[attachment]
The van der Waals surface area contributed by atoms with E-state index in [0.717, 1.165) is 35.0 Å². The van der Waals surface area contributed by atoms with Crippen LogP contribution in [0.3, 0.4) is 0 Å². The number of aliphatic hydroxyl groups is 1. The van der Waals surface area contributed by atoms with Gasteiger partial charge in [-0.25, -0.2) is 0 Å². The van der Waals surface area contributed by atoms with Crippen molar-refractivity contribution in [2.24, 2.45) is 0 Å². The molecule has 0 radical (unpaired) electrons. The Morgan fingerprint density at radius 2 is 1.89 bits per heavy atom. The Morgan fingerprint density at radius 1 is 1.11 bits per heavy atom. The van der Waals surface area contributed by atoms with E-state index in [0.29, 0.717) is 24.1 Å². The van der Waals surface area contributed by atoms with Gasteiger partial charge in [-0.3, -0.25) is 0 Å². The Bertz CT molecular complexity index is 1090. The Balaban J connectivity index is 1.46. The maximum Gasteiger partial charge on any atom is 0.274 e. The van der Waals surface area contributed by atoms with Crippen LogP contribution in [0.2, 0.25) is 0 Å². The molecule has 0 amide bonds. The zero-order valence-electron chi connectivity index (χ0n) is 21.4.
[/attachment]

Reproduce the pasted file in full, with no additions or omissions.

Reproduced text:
The van der Waals surface area contributed by atoms with E-state index in [0.717, 1.165) is 35.0 Å². The van der Waals surface area contributed by atoms with Crippen LogP contribution in [0.3, 0.4) is 0 Å². The number of aliphatic hydroxyl groups is 1. The van der Waals surface area contributed by atoms with Gasteiger partial charge in [-0.25, -0.2) is 0 Å². The van der Waals surface area contributed by atoms with Crippen molar-refractivity contribution in [2.24, 2.45) is 0 Å². The molecule has 0 radical (unpaired) electrons. The Morgan fingerprint density at radius 2 is 1.89 bits per heavy atom. The Morgan fingerprint density at radius 1 is 1.11 bits per heavy atom. The van der Waals surface area contributed by atoms with E-state index in [0.29, 0.717) is 24.1 Å². The van der Waals surface area contributed by atoms with Gasteiger partial charge in [-0.3, -0.25) is 0 Å². The Bertz CT molecular complexity index is 1090. The Balaban J connectivity index is 1.46. The maximum Gasteiger partial charge on any atom is 0.274 e. The van der Waals surface area contributed by atoms with Crippen LogP contribution in [0.2, 0.25) is 0 Å². The molecule has 0 amide bonds. The zero-order valence-electron chi connectivity index (χ0n) is 21.4.